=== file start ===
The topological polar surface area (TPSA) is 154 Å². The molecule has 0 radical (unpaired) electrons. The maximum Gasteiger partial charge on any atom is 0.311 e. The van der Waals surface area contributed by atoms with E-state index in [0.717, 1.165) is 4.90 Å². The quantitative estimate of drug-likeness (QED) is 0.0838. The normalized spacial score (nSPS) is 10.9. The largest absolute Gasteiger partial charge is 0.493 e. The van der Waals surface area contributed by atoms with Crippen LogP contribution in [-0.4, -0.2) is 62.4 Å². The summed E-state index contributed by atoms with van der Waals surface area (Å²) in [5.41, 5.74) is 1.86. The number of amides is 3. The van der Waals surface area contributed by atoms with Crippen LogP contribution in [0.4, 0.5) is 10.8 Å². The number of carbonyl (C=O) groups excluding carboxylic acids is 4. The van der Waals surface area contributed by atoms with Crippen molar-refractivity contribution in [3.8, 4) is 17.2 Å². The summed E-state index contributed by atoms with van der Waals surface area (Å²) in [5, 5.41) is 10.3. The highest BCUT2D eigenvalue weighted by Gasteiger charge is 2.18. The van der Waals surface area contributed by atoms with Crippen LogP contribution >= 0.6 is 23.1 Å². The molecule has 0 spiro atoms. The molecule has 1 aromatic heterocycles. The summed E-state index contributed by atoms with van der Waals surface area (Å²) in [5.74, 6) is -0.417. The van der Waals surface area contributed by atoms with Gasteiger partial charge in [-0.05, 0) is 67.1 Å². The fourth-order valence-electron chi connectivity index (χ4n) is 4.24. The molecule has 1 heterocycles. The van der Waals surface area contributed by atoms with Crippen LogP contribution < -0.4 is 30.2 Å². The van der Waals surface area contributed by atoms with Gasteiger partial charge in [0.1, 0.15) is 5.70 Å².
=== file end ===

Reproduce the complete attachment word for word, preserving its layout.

The topological polar surface area (TPSA) is 154 Å². The molecule has 0 radical (unpaired) electrons. The maximum Gasteiger partial charge on any atom is 0.311 e. The van der Waals surface area contributed by atoms with E-state index in [0.717, 1.165) is 4.90 Å². The quantitative estimate of drug-likeness (QED) is 0.0838. The normalized spacial score (nSPS) is 10.9. The largest absolute Gasteiger partial charge is 0.493 e. The van der Waals surface area contributed by atoms with Crippen LogP contribution in [-0.4, -0.2) is 62.4 Å². The summed E-state index contributed by atoms with van der Waals surface area (Å²) in [5.41, 5.74) is 1.86. The number of amides is 3. The van der Waals surface area contributed by atoms with Crippen LogP contribution in [0.4, 0.5) is 10.8 Å². The number of carbonyl (C=O) groups excluding carboxylic acids is 4. The van der Waals surface area contributed by atoms with Crippen molar-refractivity contribution in [3.8, 4) is 17.2 Å². The summed E-state index contributed by atoms with van der Waals surface area (Å²) in [5, 5.41) is 10.3. The highest BCUT2D eigenvalue weighted by Gasteiger charge is 2.18. The van der Waals surface area contributed by atoms with Crippen LogP contribution >= 0.6 is 23.1 Å². The molecule has 0 spiro atoms. The molecule has 1 aromatic heterocycles. The summed E-state index contributed by atoms with van der Waals surface area (Å²) in [5.74, 6) is -0.417. The van der Waals surface area contributed by atoms with Gasteiger partial charge in [-0.05, 0) is 67.1 Å². The fourth-order valence-electron chi connectivity index (χ4n) is 4.24. The molecule has 1 heterocycles. The van der Waals surface area contributed by atoms with Crippen LogP contribution < -0.4 is 30.2 Å². The van der Waals surface area contributed by atoms with Gasteiger partial charge in [0.1, 0.15) is 5.70 Å².